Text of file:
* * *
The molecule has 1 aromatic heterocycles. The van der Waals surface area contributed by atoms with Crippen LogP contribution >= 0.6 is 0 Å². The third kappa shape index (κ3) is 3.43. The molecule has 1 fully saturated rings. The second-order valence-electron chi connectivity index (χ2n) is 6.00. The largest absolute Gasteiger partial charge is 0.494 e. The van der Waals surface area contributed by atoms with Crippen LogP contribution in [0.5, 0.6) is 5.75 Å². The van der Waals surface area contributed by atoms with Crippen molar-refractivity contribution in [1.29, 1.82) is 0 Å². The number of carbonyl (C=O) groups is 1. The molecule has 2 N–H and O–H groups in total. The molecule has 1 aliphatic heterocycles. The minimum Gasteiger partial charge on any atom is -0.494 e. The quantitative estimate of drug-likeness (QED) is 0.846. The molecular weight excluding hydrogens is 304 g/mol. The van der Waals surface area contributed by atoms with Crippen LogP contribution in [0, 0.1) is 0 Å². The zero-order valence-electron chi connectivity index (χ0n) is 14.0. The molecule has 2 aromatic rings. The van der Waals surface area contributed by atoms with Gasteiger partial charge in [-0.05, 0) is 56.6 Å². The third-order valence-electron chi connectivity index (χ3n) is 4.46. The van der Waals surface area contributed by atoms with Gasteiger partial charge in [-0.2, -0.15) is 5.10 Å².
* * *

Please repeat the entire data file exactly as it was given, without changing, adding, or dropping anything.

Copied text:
The molecule has 1 aromatic heterocycles. The van der Waals surface area contributed by atoms with Crippen LogP contribution >= 0.6 is 0 Å². The third kappa shape index (κ3) is 3.43. The molecule has 1 fully saturated rings. The second-order valence-electron chi connectivity index (χ2n) is 6.00. The largest absolute Gasteiger partial charge is 0.494 e. The van der Waals surface area contributed by atoms with Crippen LogP contribution in [0.5, 0.6) is 5.75 Å². The van der Waals surface area contributed by atoms with Crippen molar-refractivity contribution in [1.29, 1.82) is 0 Å². The number of carbonyl (C=O) groups is 1. The molecule has 2 N–H and O–H groups in total. The molecule has 1 aliphatic heterocycles. The minimum Gasteiger partial charge on any atom is -0.494 e. The quantitative estimate of drug-likeness (QED) is 0.846. The molecular weight excluding hydrogens is 304 g/mol. The van der Waals surface area contributed by atoms with Crippen LogP contribution in [0, 0.1) is 0 Å². The zero-order valence-electron chi connectivity index (χ0n) is 14.0. The molecule has 2 aromatic rings. The van der Waals surface area contributed by atoms with Gasteiger partial charge in [-0.05, 0) is 56.6 Å². The third-order valence-electron chi connectivity index (χ3n) is 4.46. The van der Waals surface area contributed by atoms with Gasteiger partial charge in [-0.2, -0.15) is 5.10 Å².